KATRINA: Bob Cox is Back But He's Not Happy With CNN
Media Bloggers Association President and National Debate Managing Editor Bob Cox is back in the saddle after a lengthy lay-off devoted to a family move and a much-deserved vacation. Katrina coverage on the MSM, especially that of CNN, has raised his ire.
"It is not, however, all good news from CNN. In the past 12 hours or so a new thread has emerged on CNN - anchors and reporters prompting interview subjects to criticize the federal government.
"In just a few hours I have seen Sen. Landrieu, the former mayor of New Orleans Marc something-or-ruther, Governor Barbour of Mississippi, people on the street, FEMA officials, National Guard officials all being prompted by CNN reporters and anchors to slam the Federal response to Hurricane Katrina, especially the 'failure' of the federal government (i.e., President Bush) to PRE-DEPLOY the U.S. military."
There follows a detailed explanation of the role of the Posse Comatatus statutes that limit the ability of the President to deploy the U.S. military for domestic law enforcement duties. The bottom line is simply that Bush couldn't pre-deploy the military because:
"In other words, the President is required under various laws to work with the state governors except in the most extreme cases like a terrorist attack. Until Katrina actually made landfall there was no way to know the scope of the problem and where precisely to deploy resources and what exactly would be needed.
"From all I have heard reported, President Bush did everything he could do without invoking special emergency powers. Given 20/20 hindsight, it is easy to say that the U.S. military should have been deployed to here, here and here but that is nothing but a cheap shot.
"To say President Bush should have "known" the levee would break in New Orelans, or how few people would evacuate the coast, or how deep the storm surge would be, or the level of destruction is just plain dumb. The fact is that the people closer to the storm - the governors in the effected states did not know either."
The Cox post helps put into perspective the growing chorus of critics on the Left, with a few on the Right as well, claiming variations on the theme of it's all Bush's fault. My own criticism of Bush on Tuesday was not of an alleged failure to anticipate the severity of the disaster but of the laggardly recognition that much more visible presidential leadership was needed sooner. I suspect that recognition accounted for the flyover by Air Force One Wednesday on Bush's return to the nation's capitol.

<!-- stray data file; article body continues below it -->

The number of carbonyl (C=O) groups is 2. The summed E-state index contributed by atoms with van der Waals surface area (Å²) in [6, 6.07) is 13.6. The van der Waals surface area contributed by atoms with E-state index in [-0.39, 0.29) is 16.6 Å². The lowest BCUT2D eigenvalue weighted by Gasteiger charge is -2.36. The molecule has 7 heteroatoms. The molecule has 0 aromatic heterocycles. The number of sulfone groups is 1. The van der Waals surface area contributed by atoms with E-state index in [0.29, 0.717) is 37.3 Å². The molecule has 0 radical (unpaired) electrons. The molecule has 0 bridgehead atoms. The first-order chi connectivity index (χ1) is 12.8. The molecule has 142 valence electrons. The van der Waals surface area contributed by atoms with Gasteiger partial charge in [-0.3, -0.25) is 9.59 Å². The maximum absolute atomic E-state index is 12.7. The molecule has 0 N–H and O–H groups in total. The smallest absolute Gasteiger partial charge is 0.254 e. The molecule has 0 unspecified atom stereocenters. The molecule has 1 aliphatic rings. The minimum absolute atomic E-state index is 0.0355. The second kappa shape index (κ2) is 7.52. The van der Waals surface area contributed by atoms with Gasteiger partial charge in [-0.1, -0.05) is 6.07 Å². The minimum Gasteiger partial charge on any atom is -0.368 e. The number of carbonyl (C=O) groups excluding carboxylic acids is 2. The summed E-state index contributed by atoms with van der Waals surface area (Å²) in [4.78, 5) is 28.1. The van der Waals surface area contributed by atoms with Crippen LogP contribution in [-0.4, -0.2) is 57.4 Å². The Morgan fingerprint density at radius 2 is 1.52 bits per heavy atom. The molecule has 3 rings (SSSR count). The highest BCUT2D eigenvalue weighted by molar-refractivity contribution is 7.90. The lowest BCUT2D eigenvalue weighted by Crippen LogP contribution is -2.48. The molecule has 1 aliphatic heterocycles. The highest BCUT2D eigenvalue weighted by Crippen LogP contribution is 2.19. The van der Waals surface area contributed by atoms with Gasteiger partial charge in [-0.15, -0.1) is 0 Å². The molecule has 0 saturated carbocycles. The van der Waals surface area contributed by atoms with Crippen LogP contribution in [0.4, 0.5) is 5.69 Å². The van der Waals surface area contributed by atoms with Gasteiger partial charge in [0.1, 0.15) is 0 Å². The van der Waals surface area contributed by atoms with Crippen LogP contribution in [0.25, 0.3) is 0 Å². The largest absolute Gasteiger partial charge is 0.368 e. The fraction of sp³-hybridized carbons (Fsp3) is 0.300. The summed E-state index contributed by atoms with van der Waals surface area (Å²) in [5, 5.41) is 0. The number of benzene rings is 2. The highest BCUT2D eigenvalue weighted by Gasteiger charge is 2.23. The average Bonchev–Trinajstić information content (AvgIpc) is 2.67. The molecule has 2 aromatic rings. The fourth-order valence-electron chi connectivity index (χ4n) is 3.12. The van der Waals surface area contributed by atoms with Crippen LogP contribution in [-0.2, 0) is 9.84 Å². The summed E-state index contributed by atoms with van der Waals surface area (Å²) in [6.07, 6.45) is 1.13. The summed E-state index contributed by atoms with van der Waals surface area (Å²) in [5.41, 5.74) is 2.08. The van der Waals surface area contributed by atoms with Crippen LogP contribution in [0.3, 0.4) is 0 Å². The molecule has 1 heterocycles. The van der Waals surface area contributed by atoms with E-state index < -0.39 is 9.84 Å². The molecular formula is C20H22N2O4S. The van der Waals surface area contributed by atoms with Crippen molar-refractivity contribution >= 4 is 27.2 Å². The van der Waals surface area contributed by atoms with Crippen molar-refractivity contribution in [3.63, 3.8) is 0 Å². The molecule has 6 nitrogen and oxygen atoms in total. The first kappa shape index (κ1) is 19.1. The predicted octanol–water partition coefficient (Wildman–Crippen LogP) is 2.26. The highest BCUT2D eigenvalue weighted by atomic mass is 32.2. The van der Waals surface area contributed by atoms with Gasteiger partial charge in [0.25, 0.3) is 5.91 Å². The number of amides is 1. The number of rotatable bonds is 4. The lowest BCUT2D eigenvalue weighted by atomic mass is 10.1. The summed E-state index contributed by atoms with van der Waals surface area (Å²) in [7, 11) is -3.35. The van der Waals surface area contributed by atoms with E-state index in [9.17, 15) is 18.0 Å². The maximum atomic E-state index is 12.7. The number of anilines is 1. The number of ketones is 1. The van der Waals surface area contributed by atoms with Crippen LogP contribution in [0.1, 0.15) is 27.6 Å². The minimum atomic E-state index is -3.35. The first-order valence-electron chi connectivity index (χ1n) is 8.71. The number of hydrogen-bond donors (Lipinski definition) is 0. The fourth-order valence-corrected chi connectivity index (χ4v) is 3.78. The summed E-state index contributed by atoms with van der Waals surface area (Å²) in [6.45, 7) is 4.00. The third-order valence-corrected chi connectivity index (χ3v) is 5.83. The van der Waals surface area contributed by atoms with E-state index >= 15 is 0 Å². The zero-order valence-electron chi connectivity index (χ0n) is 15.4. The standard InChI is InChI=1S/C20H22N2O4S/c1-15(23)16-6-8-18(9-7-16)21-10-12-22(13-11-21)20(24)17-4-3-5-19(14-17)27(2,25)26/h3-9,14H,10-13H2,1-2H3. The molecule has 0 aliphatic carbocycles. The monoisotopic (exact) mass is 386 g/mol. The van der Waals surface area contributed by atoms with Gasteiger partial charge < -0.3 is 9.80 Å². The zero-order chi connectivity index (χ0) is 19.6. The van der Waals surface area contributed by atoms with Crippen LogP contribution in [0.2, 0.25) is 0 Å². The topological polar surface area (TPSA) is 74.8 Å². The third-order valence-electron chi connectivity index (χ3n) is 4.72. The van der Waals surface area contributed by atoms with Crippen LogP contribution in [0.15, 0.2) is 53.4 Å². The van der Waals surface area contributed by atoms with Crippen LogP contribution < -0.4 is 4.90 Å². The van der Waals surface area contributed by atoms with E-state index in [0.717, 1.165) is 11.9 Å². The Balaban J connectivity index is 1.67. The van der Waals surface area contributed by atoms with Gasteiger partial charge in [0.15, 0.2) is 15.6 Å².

That said, Cox is absolutely right about how irritating it is to listen to people like Soledad O'Brien posing as an authority on what those harried officials on the ground in the disaster zone and in their logistical support chain through state capitols and in Washington, D.C. ought to be doing. It will be interesting to see how CNN does in the ratings against Fox, which has swarmed on the story with all hands.
One way authorities could tell people trapped in New Orleans what to do and where to go would be blimps with those huge scrolling message boards we see at sporting events. Cox wondered why we hadn't seen the Goodyear blimp or any of the other similar air ships floating over New Orleans, so he called Goodyear. Go here to read their response.
Others besides Cox are noticing the CNN outrages, too. Winfield Myers, the new managing editor of The American Enterprise magazine and former postmeister at Democracy Project blog came out of "retirement" today to lambast CNN's Miles O'Brien. Win is normally calm and fairly reserved, so it takes something truly outrageous to get him this riled up. Go here for the full story.